Crowdsourcing and Crisis Communication pt. 3
The world was shocked on April 20, 2010 as BP´s oil drilling rig Deepwater Horizon exploded in the Gulf of Mexico. According to the US government more than 780 million liters (about 206 gallons) of crude oil spilled out of the well over the next 12 weeks, until finally, on the 86th day the well was covered by a giant, make-shift cap. In early August, mud and cement was pumped into the well to seal it. Pressure relief drilling – which took place from mid-May through mid-September – helped to pump in even more mud and cement, permanently sealing the well.
The ramifications of the catastrophe were appalling. During the initial explosion 11 workers died. As Greenpeace reported, over 8,000 animal and plant species in the immediate area were also affected. Thousands of dead animals – including birds, turtles, dolphins and one whale – were found. The economic consequences were also devastating: fishermen were out of work, and the tourism industry suffered a hard blow. The oil spill disaster had severe consequences for BP as well. The corporation continues to deal with the effects of the incident and the questions about its level of liability. BP faces multiple law suits, many in the form of damages claims.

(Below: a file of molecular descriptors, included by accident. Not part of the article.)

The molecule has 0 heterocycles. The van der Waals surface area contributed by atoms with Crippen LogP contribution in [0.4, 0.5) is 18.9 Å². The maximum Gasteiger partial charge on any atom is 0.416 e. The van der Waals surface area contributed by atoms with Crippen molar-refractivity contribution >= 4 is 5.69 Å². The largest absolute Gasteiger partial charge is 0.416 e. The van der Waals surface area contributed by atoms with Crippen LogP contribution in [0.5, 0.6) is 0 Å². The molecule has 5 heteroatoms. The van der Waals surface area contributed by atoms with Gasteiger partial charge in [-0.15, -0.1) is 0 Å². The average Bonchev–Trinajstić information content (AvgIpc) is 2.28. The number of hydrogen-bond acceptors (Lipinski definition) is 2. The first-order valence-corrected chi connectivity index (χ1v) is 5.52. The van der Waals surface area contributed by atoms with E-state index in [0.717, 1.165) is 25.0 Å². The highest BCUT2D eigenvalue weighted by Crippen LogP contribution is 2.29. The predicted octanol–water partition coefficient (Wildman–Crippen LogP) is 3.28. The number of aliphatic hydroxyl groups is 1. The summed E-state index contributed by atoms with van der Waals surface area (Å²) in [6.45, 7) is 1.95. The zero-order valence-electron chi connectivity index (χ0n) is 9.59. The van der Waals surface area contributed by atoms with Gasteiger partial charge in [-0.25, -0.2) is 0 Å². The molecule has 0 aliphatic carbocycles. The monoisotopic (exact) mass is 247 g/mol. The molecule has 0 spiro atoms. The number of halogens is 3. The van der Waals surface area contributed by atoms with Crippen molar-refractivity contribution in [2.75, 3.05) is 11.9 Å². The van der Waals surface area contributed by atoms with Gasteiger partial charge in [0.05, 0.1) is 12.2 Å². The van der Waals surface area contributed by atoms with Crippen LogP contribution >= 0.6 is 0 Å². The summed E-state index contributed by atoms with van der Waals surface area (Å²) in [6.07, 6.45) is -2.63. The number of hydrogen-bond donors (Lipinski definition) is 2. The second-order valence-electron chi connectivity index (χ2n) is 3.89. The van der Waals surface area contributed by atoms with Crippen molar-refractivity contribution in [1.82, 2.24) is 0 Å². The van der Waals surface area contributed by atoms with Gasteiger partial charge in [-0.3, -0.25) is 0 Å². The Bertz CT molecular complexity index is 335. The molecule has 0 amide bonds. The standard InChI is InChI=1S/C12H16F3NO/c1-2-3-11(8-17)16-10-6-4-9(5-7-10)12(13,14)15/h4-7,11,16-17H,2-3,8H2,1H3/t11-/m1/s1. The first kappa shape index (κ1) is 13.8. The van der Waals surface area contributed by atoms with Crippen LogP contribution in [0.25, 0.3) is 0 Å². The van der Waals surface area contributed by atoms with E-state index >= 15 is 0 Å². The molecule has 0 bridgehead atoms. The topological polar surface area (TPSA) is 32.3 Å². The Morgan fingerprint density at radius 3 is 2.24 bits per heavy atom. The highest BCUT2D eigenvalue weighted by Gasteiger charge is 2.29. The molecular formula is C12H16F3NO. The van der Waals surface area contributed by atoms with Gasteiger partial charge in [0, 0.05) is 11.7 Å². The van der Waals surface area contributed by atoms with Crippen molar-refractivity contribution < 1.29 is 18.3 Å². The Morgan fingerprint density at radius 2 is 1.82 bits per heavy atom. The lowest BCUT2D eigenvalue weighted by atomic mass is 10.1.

How did the corporation react in April, as the catastrophe of what would turn out to be the biggest oil spill ever was unfolding? One of the corporation´s efforts to quell the maelstrom of public reproach was by using crowdsourcing. BP developed a strategy to gather ideas at www.alternativeresponsetechnology.com. The aim of the website was to gather possible solutions to deal with the crisis. Anyone who wanted to do something to help, or who just had a good idea to contribute, now had the possibility to propose solutions. Whether they included elaborate technology or just a simple idea, the website was a way to reach BP directly. Using an inquiry form or calling in, anyone could contribute the details of their ideas. Many of these included very specific materials and equipment, and later a team of experts looked into the applicability of these ideas.
Many individuals, as well as companies, submitted their ideas on the website. That´s how Clean Beach, a company specializing in sand-cleaning technology, convinced BP to utilize their services. The company´s tractor-like device, which mechanically separate oil from sand, was then used on beaches of the Gulf. Thousands of ideas reached BP through the website. And BP considered, and ended up implementing, a number of them. Critics saw the website as an attempt to save BP´s damaged reputation. Even if that´s true, this creative brand of crisis management PR spoke to many people and the crowd could take part in finding a solution.